top of page

Resource Centre

Pureed Minced Recipes

Mince Moist Salmon Avocado Sandwich (2 serves)

Dietitian’s Tips: 

Avocados are a nutrient dense food with 20 different vitamins and minerals. It is particularly rich in vitamin K, folate, vitamin C and potassium (even more than bananas!). Although avocados are high in fat, it is relatively low in saturated fats - the type of fat believed to be detrimental to health. Avocado provides fat mainly in the form of oleic acid - a monounsaturated fat. Studies indicate oleic acid from avocado and olive oil can lower bad cholesterol (LDL) and increase good cholesterol (HDL) as well as lower blood pressure. Therefore, using avocado as a creamy element in sandwiches is a much healthier alternative to other high fat fillings such as mayonnaise and butter.

Mince Moist BBQ Pork Bun (2 serves)

Dietitian’s Tips:

BBQ Pork Bun is a nostalgic Yum Cha food item, but the dry bun exterior, stringy and sinewy meat interior makes it inappropriate for those on a minced-moist diet. This recipe replaces BBQ pork pieces with mince pork and softens the original bun texture by blending and resteaming the bun with egg white. The resulting bun is soft and moist as well as enriched with egg white protein and lower in glycemic index (GI). Another healthy alternative to try is to replace the sweet BBQ pork mince with various minced vegetable fillings. 

Sweet Sour Pork Puree (1 serve)

Dietitian’s Tips:

Protein rich foods such as pork, beef and chicken tend to become visually and textually unappetising when processed into puree form. Because of this, those with swallowing difficulties tend to avoid puree meats and may not obtain adequate protein in their diets. Adding egg to meat puree followed by steaming creates a lovely mousse texture which maintains moist and easy to swallow and also allows creative plating as the soft mousse holds its form better than regular puree.  Both pork and egg are rich in protein, a nutrient required for healthy immune cells and muscle status.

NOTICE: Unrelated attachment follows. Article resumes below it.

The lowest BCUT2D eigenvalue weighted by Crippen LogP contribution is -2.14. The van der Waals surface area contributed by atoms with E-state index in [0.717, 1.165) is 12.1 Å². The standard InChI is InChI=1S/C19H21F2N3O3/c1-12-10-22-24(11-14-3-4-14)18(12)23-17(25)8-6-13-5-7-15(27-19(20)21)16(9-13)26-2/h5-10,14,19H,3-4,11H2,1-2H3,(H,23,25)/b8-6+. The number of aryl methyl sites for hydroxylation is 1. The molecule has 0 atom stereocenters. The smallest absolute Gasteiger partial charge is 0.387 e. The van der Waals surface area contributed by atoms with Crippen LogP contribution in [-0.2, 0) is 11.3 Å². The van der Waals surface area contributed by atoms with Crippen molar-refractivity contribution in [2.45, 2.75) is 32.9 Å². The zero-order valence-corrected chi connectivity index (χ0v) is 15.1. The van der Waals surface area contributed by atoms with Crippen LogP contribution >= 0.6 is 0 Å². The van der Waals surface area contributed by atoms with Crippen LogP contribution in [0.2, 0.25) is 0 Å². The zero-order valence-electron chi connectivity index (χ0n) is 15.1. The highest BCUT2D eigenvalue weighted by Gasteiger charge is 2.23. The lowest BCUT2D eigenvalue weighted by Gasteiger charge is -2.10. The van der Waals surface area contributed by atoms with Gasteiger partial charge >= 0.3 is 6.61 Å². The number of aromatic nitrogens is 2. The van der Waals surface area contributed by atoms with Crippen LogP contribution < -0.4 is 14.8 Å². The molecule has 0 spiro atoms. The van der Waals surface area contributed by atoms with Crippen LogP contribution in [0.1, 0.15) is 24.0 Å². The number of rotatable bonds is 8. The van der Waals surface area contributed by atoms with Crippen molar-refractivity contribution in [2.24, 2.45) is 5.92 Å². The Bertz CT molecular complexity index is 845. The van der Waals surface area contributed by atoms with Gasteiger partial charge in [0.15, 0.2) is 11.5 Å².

Easy Fish Ball Puree (1 serve)

Dietitian’s Tips: 

Fish is rich in protein and low in fat. Using fish to substitute red meat (such as beef, pork and lamb) as the main protein source in our diet can reduce our daily intake of saturated fats. Fish also contains omega-3 fatty acids which can help lower the risk of cardiovascular diseases. Halibut is a good choice of white fish fillet as it contains relatively more omega-3 fatty acids (460 mg per 100 g) than other white fish varieties.

Tofu and Sweet Potato Puree Pie (4 serves)